- Adult Day Habilitation – Continuous Services: Day habilitation services are formalized training and staff supports that take place in a non-residential setting. Day Habilitation services are scheduled activities, formalized training, and staff supports for the acquisition, retention, or improvement in self-help, behavioral, and adaptive skills that enhance social development and develop skills in performing activities of daily living, community living and employment. Day habilitation services may be prevocational in nature or may be provided to individuals not currently seeking to join the general work force. Activities and environments are designed to foster the acquisition of skills, building positive social behavior and interpersonal competence, greater independence, and personal choice necessary to participate successfully in community living. Day Habilitation may be delivered in integrated community settings or in provider owned and operated settings. Staff support is continuous, that is staff are present at all times the individual is present. The provider may operate a location where individuals come to check-in prior to participating in integrated activities and/or to participate from a variety of daily activities, some which may be prevocational in nature or related to greater community living. Provider owned and controlled settings may also allow for individuals who are experiencing short-term medical or behavioral crisis a location to participate in activities that are outside the residence. The activities, services, supports, and strategies are documented in the service plan, and the frequency and duration for which the services are delivered will be based on the IPP.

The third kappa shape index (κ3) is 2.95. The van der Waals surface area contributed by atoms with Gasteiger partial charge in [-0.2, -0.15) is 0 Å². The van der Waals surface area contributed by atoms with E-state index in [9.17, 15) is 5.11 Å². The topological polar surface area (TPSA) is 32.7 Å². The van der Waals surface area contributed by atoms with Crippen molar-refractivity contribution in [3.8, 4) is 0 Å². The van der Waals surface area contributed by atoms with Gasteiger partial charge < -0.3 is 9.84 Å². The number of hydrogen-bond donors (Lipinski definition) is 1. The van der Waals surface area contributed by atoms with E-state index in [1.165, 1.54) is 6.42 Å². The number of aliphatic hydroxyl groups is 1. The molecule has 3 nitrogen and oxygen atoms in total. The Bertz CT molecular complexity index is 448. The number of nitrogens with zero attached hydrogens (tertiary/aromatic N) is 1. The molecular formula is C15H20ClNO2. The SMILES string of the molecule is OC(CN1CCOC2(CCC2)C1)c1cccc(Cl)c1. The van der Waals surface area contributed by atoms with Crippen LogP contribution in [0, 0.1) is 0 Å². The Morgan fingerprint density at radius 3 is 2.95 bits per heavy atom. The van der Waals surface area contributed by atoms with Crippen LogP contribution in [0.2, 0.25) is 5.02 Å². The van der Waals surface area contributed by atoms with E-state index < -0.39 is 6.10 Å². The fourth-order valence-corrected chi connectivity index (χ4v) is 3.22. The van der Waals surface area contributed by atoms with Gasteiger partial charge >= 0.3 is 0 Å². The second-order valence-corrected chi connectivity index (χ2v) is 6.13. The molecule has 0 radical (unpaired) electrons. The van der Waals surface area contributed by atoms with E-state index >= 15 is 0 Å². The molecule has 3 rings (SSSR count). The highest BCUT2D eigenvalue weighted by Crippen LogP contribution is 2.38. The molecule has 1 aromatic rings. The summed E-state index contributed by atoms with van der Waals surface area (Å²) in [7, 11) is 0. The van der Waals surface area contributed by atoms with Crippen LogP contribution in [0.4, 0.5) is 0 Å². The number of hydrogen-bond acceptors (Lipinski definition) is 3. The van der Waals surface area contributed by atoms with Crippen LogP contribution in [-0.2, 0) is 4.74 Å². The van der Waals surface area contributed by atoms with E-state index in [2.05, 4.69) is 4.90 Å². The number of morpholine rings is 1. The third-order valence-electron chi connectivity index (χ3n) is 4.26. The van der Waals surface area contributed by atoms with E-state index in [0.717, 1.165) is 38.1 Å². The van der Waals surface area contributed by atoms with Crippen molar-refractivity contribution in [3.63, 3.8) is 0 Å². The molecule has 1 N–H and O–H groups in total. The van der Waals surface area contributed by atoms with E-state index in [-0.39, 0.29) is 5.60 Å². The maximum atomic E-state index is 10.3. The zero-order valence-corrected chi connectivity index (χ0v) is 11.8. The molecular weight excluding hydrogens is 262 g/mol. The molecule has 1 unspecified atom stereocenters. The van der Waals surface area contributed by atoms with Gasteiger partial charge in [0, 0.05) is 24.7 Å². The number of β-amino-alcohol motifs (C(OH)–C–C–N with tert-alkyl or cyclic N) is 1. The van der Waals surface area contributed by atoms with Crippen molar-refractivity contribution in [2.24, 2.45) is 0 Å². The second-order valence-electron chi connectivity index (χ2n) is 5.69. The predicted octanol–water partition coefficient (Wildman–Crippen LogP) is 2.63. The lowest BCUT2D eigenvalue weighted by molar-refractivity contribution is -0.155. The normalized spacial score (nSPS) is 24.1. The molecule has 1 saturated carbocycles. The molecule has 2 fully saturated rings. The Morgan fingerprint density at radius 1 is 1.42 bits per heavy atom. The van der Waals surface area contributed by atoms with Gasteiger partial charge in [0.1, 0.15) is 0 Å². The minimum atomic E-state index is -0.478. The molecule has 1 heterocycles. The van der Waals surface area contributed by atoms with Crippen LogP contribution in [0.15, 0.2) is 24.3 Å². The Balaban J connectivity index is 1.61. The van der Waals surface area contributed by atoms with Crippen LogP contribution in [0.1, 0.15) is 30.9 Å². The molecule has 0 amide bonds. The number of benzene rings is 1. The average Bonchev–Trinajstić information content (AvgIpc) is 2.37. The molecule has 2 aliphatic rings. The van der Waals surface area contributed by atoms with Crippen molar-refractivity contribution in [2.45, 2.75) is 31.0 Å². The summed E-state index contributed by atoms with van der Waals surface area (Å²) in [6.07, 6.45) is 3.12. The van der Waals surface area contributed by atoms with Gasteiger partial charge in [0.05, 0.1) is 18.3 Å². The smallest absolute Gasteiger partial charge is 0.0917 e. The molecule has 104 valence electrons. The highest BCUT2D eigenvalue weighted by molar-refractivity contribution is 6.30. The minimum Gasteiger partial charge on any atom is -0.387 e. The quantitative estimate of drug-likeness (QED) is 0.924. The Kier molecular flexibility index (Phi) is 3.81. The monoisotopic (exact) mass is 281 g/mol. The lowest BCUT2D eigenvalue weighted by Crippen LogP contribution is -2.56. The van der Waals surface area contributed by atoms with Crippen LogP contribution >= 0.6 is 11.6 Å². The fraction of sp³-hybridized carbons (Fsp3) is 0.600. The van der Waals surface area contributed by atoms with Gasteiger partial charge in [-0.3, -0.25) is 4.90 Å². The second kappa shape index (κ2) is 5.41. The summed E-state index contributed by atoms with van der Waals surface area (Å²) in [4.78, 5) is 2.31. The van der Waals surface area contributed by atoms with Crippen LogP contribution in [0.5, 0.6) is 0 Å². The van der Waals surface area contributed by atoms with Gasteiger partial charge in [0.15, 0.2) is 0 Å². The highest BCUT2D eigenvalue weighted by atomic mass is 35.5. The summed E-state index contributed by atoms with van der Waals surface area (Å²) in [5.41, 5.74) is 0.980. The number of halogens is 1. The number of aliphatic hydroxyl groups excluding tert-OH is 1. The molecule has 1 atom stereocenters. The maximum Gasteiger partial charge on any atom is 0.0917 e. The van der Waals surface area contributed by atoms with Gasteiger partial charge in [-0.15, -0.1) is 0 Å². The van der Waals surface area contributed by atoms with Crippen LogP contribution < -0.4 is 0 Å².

- Child Day Habilitation – Continuous Services: Day habilitation services are formalized training and staff supports that take place in a non-residential setting and in an integrated community setting. Day Habilitation services only take place during times when a child is not attending school due to school not being in session. These services are scheduled activities, formalized training, and staff supports for the acquisition, retention, or improvement in self-help, behavioral, and adaptive skills that enhance social development and develop skills in performing activities of daily living, community living and employment. Day habilitation services may be prevocational in nature or may be provided to individuals not currently seeking to join the general work force. Activities and environments are designed to foster the acquisition of skills, building positive social behavior and interpersonal competence, greater independence, and personal choice necessary to participate successfully in community living.